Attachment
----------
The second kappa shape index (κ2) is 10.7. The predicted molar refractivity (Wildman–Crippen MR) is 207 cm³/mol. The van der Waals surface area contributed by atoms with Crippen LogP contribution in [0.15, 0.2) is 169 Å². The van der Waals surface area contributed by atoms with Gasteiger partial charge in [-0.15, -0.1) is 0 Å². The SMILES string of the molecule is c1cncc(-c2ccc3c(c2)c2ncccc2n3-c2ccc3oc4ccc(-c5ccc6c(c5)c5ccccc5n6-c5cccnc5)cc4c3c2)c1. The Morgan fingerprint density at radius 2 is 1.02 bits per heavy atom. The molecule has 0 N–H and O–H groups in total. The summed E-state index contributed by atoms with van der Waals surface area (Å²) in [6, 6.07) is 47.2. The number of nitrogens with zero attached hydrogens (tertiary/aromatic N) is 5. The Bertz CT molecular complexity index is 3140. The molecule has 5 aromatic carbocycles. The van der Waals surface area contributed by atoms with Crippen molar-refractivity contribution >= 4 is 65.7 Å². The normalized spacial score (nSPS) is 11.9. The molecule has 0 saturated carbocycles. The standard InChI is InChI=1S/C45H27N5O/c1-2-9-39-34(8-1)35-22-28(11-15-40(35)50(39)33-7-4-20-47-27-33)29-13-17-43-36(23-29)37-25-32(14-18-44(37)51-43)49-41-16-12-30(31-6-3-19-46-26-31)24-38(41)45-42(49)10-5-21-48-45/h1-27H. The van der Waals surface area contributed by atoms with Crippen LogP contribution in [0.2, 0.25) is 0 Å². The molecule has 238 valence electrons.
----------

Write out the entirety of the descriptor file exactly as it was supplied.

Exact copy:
The second kappa shape index (κ2) is 10.7. The predicted molar refractivity (Wildman–Crippen MR) is 207 cm³/mol. The van der Waals surface area contributed by atoms with Crippen LogP contribution in [0.15, 0.2) is 169 Å². The van der Waals surface area contributed by atoms with Gasteiger partial charge in [-0.15, -0.1) is 0 Å². The SMILES string of the molecule is c1cncc(-c2ccc3c(c2)c2ncccc2n3-c2ccc3oc4ccc(-c5ccc6c(c5)c5ccccc5n6-c5cccnc5)cc4c3c2)c1. The Morgan fingerprint density at radius 2 is 1.02 bits per heavy atom. The molecule has 0 N–H and O–H groups in total. The summed E-state index contributed by atoms with van der Waals surface area (Å²) in [6, 6.07) is 47.2. The number of nitrogens with zero attached hydrogens (tertiary/aromatic N) is 5. The Bertz CT molecular complexity index is 3140. The molecule has 5 aromatic carbocycles. The van der Waals surface area contributed by atoms with Crippen molar-refractivity contribution >= 4 is 65.7 Å². The normalized spacial score (nSPS) is 11.9. The molecule has 0 saturated carbocycles. The standard InChI is InChI=1S/C45H27N5O/c1-2-9-39-34(8-1)35-22-28(11-15-40(35)50(39)33-7-4-20-47-27-33)29-13-17-43-36(23-29)37-25-32(14-18-44(37)51-43)49-41-16-12-30(31-6-3-19-46-26-31)24-38(41)45-42(49)10-5-21-48-45/h1-27H. The van der Waals surface area contributed by atoms with Crippen LogP contribution in [0.2, 0.25) is 0 Å². The molecule has 238 valence electrons.